Sheriff Spaulding paused briefly, at this point, and a muttered malediction escaped him. One not intended for our ears, I guess. And then he continued:
“Anyway, I finally get this crooked little cuss down to the calaboose an’ start questionin’ him. Then’s when he tells me his name is Joe Smith; that he has no more home than a white chip in a stud-poker game; that him an’ this big bird was merely lookin’ for a place to sleep—an’ that if I ain’t satisfied to book him as Joe Smith, I can put it down as Joe Doe or Joe Roe, or I can go to hell!” Amusement glinted in Ol’ Sam’s dark-brown eyes, for a few moments, but vanished as he began talking to us again.
“I pumped this putrid pup for an hour or so more, but made no progress at all. Had other things I jus’ had to do, so I heaved him in a cell. Tol’ the turnkey to feed the young yap—an’ then see if he could get anything out o’ him. But Bert had no luck.”
Bert Fairchild is a combination turnkey and deputy sheriff who works for Ol’ Sam. (He’s got six other deputies, but they live out around the county in various smaller towns and none of them hang around the jail much.)
“Well, Monday mornin’ I tried again, but all I got was a lot o’ gas—an’ sass. This queer squirt tells me that he has no idee who his buddy was. Said he’d jus’ met him that Sunday afternoon, down in the jungles; an’ that all the name the guy had give him to call him by was ’Fatty.’ He’s a damn’ liar, o’ course.”
“What makes you so certain, Sam? The youngster could be telling you the exact truth,” Bess cut in to say; patting down a stray lock of her lovely red hair, and walking up close to Ol’ Sam. They are pals, and I’m strong for the big gent, myself—even if I do rib him a lot.
“Fatty ain’t this guy’s name, by one hell o’ a lot. He ain’t a fat feller, at all. I had a holt on him, an’ he’s huge, all right—an’ certainly solid—but not fat. Not him! Anyhow, when this big bruiser busted away from me, the little lug yelled: ‘Damn! Scram, Ham!’”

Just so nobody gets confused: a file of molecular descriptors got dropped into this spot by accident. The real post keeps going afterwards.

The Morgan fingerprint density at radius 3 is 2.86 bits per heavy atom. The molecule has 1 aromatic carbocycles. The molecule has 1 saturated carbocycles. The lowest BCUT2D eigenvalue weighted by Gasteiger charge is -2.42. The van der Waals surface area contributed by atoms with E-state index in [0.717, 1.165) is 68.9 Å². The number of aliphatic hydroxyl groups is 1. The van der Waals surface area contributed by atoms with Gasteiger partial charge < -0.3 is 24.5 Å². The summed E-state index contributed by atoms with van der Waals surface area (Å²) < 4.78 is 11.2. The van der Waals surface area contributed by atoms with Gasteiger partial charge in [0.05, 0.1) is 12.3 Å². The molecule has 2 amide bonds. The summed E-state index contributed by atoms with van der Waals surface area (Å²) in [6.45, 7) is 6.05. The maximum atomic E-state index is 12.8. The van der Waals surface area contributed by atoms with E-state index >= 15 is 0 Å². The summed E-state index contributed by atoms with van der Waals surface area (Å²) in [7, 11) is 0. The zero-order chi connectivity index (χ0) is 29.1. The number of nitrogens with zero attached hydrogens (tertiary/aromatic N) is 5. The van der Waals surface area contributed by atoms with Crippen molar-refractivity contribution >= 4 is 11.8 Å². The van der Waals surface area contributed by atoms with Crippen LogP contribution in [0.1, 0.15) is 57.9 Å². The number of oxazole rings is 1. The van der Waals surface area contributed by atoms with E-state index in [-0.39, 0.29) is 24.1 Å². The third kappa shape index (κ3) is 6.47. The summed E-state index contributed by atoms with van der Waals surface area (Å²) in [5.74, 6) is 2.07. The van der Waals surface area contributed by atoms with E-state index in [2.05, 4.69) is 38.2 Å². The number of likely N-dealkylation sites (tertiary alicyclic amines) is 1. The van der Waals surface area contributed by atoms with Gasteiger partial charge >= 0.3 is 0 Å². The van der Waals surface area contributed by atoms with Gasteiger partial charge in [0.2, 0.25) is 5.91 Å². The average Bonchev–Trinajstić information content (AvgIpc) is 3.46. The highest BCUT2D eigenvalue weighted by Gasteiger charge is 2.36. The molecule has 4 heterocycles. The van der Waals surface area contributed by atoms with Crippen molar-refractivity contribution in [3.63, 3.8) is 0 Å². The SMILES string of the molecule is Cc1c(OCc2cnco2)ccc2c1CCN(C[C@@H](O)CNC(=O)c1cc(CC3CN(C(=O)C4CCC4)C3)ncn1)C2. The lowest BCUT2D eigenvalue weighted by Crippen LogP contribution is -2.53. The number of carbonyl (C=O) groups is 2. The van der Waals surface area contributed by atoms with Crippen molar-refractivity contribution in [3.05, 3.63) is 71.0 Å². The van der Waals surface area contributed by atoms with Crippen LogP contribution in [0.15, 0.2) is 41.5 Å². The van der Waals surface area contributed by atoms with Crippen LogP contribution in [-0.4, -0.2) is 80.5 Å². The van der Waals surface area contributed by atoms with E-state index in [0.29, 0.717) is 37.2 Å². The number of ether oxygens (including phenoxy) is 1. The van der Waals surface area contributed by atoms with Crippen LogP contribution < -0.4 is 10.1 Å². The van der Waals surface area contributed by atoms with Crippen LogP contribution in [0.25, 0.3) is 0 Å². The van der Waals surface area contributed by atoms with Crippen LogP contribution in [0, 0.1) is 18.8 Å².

“Perhaps Pee-Wee Picklepuss is a poet, Sam!” I just had to remark, and drew one of our sheriff’s combination growl-scowls. Ol’ Sam has no special sense of humor. He don’t like my alleged wisecracks, not a-tall.
“That shows me he damn-well knows him, an’ is lyin’ like hell,” Spaulding continued; hard of voice and eye, now. “So I’ve been fairly busy mos’ o’ the time since, tryin’ to make him unzip his lip. Ain’t had no luck, though—so far. The little louse won’t sing a note; won’t even talk to me. any more. … I don’t know what to do, less’n I sort o’ third-degree the truth out o’ him. … Yep, guess I’ll have to do that.”
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That’s all Bess and I heard about Ol’ Sam’s contrary little prisoner for almost a week, then the sheriff loped into our Ledger office and informed us that he was now holding this Joe Smith on an attempted-burglary charge; that the Justice of the Peace had set “a thousand-dollar bail hold-order” on Smith—and that the little chap couldn’t raise that many cents. Sam also swore out a “John Doe warrant” against the big boy who had wiggled loose, and escaped—he said—and was anxious to serve the same. “Would to, by cracky, an’ before very damn’ long,” he insisted, adding:
“If I have to take the little louse apart an’ read what’s in his mind, myself. I’ve got him where I can do it, too: in my basement cellblock, forty feet unnergroun’! I’ll use it for a bomb-shelter—when an’ if Loco Adolph Sicklebugle gets over here; but until he does this little louse stays there. Till all hell freezes over, less’n he talks!”
“Bess and I didn’t realize what a Big Bad Bird you are, Sam! Did we, Bricktop?”
Carrot-top said: “No, Shorty.” To me; then to Sam: “Are you really going to treat him rough—misuse, abuse the young man? You—your size!”
Sam declared: “He’s goin’ to talk. That’s all. I’ll cut off his grub, an’ I’ll cut off his terbacker—an’ I’ll cut off his head if he don’t come through with his buddy’s right name, an’ also tell me where to go to put my comealongs on him! No one guy’s goin’ to hold out on the interests o’ justice, this way. Nor on me. No, sir! An’ he can yell all it suits him to, ’cause nobody can hear him, upstairs, or out on the streets!
“Br-r-r-r-r!” I said. And shuddered.
Sam replied: “Mabbe ye think I’m kiddin’, folks, but I ain’t. Wait an’ see! An’ I’ll keep ye both posted on how I’m progressin’. Or on how I ain’t.”
“It’s apt to be ain’t, Sambo. If the lad hasn’t come in on his pal, so far, he’s not likely to—is he?” I quizzed, half sore at Ol’ Sam. I’ve never liked this third-degree stuff. Consider it to be bad business, and dangerous.